02 June 2015

Digital education: Going beyond the traditional walls of the classroom

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There was time when going to University meant stepping into a dauntingly large room lined with tables and chairs where you were expected to frantically take notes on your notepad whilst listening to your lecturer. This is still true to a large extent however we live in an era that challenges the traditional learning models that Universities and other tertiary providers use. Like the corporate sector, universities are not immune to the ever-evolving waves of technological revolution.

Australian universities have done relatively well in adapting and incorporating digital learning. For example, late last year and article featuring Jeff Murray, CIO of The University of Tasmania mentioned that their massive open online course (MOOC) on dementia care from the Wicking Dementia Research and Education Centre was rated one of the most successful and had one of the highest completion rates globally.

Swinburne University of Technology is another university that effectively uses MOOCs via the Blackboard learning management system. Swinburne’s CIO, Derek Whitehead highlighted a key challenge is to ensure that you have systems in place to accommodate large number of students accessing online tools 24/7.

Larry Johnson, Chief Executive of New Media Consortium (NMC) said in an article that “a key contribution of digital technology to education was its unmatched ability to measure how students learned and discover which educational techniques are more successful.”

Larry Johnson is referring to the vital importance of data analytics and its significance in digital learning. The ability to follow student footprints and use it as a source to measure and customise their learning experience is fundamental. Many companies within the corporate sector such as Coles and Amazon have certainly embraced data analytics in terms of tracking their consumers’ footprint and making personalised recommendations on what they should buy next.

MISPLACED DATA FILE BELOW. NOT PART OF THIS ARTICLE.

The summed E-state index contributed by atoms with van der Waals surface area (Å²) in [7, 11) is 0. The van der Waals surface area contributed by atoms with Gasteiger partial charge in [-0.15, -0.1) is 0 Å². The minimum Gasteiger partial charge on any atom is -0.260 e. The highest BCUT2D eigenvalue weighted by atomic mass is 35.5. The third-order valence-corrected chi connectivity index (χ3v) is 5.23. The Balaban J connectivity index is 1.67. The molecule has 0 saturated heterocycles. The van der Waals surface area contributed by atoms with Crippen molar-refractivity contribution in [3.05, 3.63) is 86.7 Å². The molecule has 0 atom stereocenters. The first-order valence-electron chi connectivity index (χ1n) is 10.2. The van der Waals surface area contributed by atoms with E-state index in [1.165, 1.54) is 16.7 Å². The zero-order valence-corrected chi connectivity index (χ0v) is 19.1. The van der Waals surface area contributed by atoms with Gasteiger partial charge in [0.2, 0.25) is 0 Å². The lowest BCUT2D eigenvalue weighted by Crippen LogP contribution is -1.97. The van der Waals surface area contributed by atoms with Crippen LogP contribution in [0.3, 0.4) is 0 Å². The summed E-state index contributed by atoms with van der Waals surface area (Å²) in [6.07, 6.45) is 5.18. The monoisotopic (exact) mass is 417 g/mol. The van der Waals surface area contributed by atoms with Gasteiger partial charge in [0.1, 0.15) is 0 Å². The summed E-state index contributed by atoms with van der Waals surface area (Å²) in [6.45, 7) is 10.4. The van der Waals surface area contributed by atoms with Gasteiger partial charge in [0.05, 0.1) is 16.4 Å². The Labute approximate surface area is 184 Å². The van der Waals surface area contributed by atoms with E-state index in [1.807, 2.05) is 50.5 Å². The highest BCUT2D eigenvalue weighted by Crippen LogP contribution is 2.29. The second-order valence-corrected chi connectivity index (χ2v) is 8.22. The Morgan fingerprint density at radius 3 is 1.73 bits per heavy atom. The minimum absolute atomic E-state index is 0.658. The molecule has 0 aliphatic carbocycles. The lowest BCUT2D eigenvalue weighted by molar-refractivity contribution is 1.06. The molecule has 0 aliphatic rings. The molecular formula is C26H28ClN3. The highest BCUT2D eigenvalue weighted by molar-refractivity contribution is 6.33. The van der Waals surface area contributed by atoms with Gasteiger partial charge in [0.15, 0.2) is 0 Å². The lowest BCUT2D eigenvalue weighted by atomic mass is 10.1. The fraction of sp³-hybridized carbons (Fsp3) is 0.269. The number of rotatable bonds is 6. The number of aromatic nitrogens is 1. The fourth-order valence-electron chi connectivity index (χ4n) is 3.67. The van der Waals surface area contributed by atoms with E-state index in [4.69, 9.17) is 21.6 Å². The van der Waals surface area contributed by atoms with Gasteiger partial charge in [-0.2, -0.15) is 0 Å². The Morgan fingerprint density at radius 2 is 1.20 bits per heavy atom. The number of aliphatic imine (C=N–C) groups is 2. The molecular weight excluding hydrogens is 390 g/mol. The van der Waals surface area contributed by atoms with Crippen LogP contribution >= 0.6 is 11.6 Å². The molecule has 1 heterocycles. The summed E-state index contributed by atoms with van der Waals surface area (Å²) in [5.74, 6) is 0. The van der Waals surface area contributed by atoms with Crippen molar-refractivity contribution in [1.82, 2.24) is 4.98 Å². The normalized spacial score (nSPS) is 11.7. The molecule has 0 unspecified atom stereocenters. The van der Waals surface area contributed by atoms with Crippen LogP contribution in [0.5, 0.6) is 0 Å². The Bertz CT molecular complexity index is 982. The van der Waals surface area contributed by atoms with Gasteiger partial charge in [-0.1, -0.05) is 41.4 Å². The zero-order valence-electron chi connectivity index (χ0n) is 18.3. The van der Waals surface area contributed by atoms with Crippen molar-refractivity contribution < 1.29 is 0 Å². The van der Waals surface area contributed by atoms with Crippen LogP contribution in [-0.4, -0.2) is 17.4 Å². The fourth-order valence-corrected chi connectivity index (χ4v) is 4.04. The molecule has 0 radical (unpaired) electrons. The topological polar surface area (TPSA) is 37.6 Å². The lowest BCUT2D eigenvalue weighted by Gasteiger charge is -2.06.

In a recent 2015 NMC Technology Outlook report, it was stated that the following key trends are driving the adoption of technology within the education sector in Australia:

  1. Increased use of hybrid/blended learning designs which comprises of balancing the digital and face-to-face teaching/learning models
  2. Redesigning learning spaces to accommodate emerging technologies
  3. Growing focus on measuring learning and using digital analytic's to strengthen the learning experiences of students

Additionally, augmented reality, wearable devices and cloud-based apps have the potential to revolutionise the learning/teaching models in universities around the world. While these new tech-savvy learning models are still in the infant stages and may take years to perfect, the future for digital technology is exciting and the possibilities are endless.

In fact having holograms and holographic displays of your lecturer popping-up in your living room to remind you of a deadline or to explain the basic principles of accounting or psychology isn’t too far from reality!

When Aranei was seven she truly believed she could one day train turtles in the Galapagos. Unfortunately she came to the realization that such a thing could never happen. A couple of years later, she decided to be a conference producer and has never looked back. The best part of her role is exploring different sectors and getting in-depth insights from thought leaders and well-experienced specialists from varying sectors.          

1 comment :

  1. Digital Education becomes the need of every business to promote it and to make it a brand.